The New Year promises to be another significant one in relation to tax matters.

The Final Report from the Tax Working Group will no doubt provide plenty of talking points when it is issued in early 2019.

However, there is also plenty happening outside the important tax policy issues being considered in that forum.

A Bill was recently introduced to provide for the ring-fencing of tax losses in relation to residential property.

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It is proposed that, from the income year beginning April 2019, investors will no longer be able to offset expenditure in relation to loss-making residential property investments with income from other sources.

If residential property expenditure exceeds income from residential property, it is "ring-fenced" and must be carried forward to future income years.

The new rule will apply to "residential land" using the same definition as that which applies for the bright-line test.

There are, however, certain exceptions including land that the IRD has been notified will be taxable on disposal and employee accommodation provided due to the nature or remoteness of an employer's business.


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It will also seemingly not apply to a scenario where only part of a person's main home is being rented to a third party provided the property is used predominantly as the person's main home.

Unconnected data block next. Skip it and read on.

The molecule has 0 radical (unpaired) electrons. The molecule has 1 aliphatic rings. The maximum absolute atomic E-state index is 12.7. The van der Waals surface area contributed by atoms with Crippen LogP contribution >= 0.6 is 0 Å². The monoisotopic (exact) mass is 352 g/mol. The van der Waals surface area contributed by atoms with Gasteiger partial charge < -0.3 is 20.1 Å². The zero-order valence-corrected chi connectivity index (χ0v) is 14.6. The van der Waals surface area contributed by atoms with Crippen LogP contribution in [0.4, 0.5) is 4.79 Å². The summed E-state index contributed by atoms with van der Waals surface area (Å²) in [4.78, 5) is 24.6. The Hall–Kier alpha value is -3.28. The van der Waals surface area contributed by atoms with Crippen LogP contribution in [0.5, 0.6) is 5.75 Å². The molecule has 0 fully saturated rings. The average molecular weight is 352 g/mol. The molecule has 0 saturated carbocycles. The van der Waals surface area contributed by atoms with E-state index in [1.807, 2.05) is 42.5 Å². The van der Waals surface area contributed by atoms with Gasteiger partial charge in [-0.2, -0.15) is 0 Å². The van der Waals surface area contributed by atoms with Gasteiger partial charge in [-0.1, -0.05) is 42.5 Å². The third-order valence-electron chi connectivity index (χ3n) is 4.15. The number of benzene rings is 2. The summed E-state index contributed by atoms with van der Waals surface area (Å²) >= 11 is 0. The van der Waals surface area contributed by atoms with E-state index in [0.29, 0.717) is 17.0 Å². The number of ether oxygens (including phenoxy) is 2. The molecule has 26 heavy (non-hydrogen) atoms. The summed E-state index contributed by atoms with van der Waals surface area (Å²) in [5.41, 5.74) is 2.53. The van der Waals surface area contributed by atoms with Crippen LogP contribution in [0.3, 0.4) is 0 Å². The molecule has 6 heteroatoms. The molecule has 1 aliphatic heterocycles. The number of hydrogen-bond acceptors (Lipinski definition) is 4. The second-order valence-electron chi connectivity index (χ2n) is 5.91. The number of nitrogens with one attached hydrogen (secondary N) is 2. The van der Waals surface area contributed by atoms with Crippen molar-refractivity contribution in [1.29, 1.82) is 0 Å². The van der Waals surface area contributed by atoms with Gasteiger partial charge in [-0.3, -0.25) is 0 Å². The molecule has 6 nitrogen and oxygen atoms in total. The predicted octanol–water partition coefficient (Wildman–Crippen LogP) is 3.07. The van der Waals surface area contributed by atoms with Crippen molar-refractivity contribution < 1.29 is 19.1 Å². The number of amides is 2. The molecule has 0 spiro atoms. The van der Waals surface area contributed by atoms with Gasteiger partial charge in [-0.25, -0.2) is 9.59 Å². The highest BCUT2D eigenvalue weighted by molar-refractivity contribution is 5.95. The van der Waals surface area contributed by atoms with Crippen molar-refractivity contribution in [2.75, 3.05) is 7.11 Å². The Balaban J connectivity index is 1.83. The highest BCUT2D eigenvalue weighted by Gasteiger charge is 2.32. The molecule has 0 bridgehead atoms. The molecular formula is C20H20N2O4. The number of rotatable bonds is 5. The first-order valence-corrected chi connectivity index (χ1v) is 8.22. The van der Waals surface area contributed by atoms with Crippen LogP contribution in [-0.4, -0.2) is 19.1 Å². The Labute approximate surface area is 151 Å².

The Bill does not contain any guidance for determining whether expenditure relates to residential property.

There may therefore be some difficulty for entities with a portfolio of assets to determine whether a given expense "relates" to its residential property investments.

Interest, for example, could potentially relate to debt secured for several real estate or other assets and fees for financial advice and accounting or legal services could relate to various matters.

Presumably some sort of apportionment will be required in these circumstances.

A specific rule has been included to deal with the interposition of a legal entity to circumvent the rules.

The rules still apply, for example, where a taxpayer borrows in one entity and then uses those funds to subscribe for shares in a company that in turn uses the funds to buy residential property.

However, the targeted rule applies only for a "residential land-rich entity" which requires over 50 per cent of the entity's assets by value to be residential land.

It may therefore be that borrowing to capitalise an entity with a more diversified portfolio of assets will be outside the scope of the new rules.

Happy holidays to all.

* Greg Neill is a tax partner at Crowe Horwath - Hawke's Bay.
This information is general in nature and readers should seek specialist advice before making financial decisions.